Missouri’s Lock good example for Florida’s Franks

Missouri quarterback Drew Lock looks for an open receiver between Florida defenders during the first half of an NCAA college football game Saturday, Nov. 4, 2017, in Columbia, Mo. (AP Photo/L.G. Patterson)

ATLANTA — A quick perusal of social media, college football sites and the countless blogs with an opinion would make it seem UF redshirt sophomore quarterback Feleipe Franks has absolutely no chance at becoming a successful quarterback in the Southeastern Conference.

But SEC Media Days featured a quarterback Wednesday who bounced back after his first season to become one of the premier signal-callers in the conference: Missouri’s Drew Lock.

Lock, 21, threw for 1,332 yards with a 49 percent completion percentage as a freshman in Columbia, with just four touchdown passes and eight interceptions, as the Tigers finished the 2015 season with a 5-7 record. There were undoubtedly skeptics when it came to Lock’s potential and future at Missouri entering that offseason, as there are with Franks at Florida.

Yet when coach Barry Odom arrived the following season, Lock looked like a future NFL quarterback in the making, despite the 4-8 record. Odom’s presence — a hiring Gene Chizik initially called “a desperation move” — has been credited with helping Lock realize his potential.

Which raises the question of why have many written Franks off after just one season, especially considering the turnarounds many make following a year of experience and a new head coach.

It was something Lock experienced himself as a freshman.

“So he’s definitely walked into something that I’ve gone through myself,” Lock said of Franks. “He’s definitely a tough soul, he’s a good quarterback and he’s going to get through it. But I think having a new coach can freshen up your mind, get you back in the groove of maybe being your old self. He was definitely a baller in high school to be able to get to Florida, so he knows how to play football, he knows how to be a great quarterback. He did some great things in his freshman year.”

Lock had one caveat about wishing Franks success in the future, however.

“He’ll be a good quarterback,” Lock said, “but I’m just hoping he doesn’t hit his stride when he plays Missouri this year.”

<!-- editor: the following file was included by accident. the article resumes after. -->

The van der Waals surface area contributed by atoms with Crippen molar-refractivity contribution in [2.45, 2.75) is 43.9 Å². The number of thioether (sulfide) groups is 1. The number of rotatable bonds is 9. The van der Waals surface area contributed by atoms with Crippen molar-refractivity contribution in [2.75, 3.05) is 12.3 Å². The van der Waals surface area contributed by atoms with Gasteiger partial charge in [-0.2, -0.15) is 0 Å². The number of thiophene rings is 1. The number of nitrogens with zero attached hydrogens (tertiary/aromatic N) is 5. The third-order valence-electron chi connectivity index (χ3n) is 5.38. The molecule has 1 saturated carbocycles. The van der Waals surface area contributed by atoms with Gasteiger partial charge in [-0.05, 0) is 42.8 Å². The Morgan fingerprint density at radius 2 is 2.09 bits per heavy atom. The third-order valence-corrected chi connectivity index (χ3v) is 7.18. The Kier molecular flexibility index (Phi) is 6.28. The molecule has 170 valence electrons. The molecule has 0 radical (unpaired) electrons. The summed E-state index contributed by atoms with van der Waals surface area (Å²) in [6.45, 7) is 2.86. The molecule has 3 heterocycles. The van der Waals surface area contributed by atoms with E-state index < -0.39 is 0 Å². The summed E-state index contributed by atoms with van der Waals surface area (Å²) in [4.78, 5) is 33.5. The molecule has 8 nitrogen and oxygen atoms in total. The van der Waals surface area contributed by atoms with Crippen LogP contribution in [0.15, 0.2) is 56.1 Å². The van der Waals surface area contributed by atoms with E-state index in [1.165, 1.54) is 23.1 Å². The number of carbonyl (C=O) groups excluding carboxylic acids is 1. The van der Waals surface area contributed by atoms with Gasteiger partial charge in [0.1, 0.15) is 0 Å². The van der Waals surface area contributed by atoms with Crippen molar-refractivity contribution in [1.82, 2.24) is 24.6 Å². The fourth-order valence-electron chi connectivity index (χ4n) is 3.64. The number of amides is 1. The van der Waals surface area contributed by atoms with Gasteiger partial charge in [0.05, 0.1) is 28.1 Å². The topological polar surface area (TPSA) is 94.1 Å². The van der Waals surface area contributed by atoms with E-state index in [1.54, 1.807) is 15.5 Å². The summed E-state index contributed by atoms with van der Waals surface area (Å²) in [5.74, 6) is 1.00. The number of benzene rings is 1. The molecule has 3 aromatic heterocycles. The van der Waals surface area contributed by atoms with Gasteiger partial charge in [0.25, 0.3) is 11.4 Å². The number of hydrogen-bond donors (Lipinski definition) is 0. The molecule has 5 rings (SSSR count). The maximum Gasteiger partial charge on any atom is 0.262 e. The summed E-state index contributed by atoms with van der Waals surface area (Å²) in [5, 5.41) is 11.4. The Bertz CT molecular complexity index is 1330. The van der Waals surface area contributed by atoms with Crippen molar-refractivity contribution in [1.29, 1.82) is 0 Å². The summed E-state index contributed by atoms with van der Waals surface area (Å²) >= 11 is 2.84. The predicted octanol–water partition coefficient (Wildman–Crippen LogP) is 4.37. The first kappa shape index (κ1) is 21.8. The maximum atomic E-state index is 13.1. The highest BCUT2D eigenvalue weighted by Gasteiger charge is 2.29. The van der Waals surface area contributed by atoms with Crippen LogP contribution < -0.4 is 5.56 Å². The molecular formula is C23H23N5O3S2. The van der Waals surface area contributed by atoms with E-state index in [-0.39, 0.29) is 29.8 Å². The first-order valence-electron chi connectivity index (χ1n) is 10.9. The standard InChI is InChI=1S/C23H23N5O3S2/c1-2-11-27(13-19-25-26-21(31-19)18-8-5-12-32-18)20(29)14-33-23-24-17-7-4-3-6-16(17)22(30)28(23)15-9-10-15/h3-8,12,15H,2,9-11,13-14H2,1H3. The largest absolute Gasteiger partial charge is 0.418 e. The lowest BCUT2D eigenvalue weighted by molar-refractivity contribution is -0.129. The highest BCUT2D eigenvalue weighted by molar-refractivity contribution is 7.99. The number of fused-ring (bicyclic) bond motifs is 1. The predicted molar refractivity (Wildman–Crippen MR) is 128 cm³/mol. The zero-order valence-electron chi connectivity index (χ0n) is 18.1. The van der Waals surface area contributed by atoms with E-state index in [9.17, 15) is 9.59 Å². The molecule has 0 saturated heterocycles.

And Lock understands the mental and physical curve quarterbacks go through upon arriving at the collegiate level, saying he was a much quieter and reserved presence in his inaugural year at Mizzou. Like Franks, Lock believed his athleticism would translate from high school and allow him to continue dominating the opposition.

“I think the whole thing was ‘How in the world and why in the world do guys move this fast at that weight and that size’, because that shouldn’t be fair. I thought I could out-athlete people in my freshman year, because that’s what I did in high school,” Lock said. “Then when you go and play Florida with (Vernon) Hargreaves, (Quincy) Wilson and (Jalen) Tabor, it becomes a different story.”

Anyone searching for more evidence as to how far Lock has come simply should ask Odom about his senior leader coming back for one final ride.

“From the time our bowl game was over to now, his football IQ is better than maybe the jump he made from his freshman year to now,” Odom said of Lock. “He’s as talented as any quarterback in the country.”


  1. ”I think having a new coach can freshen up your mind, get you back in the groove…” -Drew Lock.
    Great advice, now here’s mine, Franks: DON’T READ THESE ONLINE SITES, PERIOD! (In fact, I hope you don’t even see this, honestly). But when things are good, stay humble and hungry. When things go south, learn and don’t make the ”same mistakes” twice.
    The best Q.B.s I’ve watched in my 50 years of Gainesville/Gator life were the ones who were humble, got better each year, and stayed grounded throughout their Gator careers.

  2. Lock is a good example for anyone on how to handle adversity and persevere. Congrats to him on all his hard won success and hope he has a great year but maybe one off game against the Gator Win Machine!

  3. Franks had no coaching. Mac as offensive mind is offensive. Didn’t see it in the league he came from. That aside Franks wasn’t coached and wasn’t fit. We all have talked about whether he has the mind for it. Here is a thought I have on that. If and only if (logic statement) he can be 25-30% better than last year, then we will be winning games. He will finish the year and likely be replaced by Jones. If he exceeds 30% he will cement himself as the starter to beat going forward of this season. If he is 50% better our offense will be worthy of being in it in any game. This is for passing and reads. The run game should balance things out. The 3rd and long 2 yard pass plays I hope are a thing of the past. Check list targets WR’s should be night and day better if there S&C and coaching lets them separate, block and run a route that looks like a route.. TE I think these guys are the most intriguing in potential. RB loaded in depth and the different styles of running should give defenses a fit.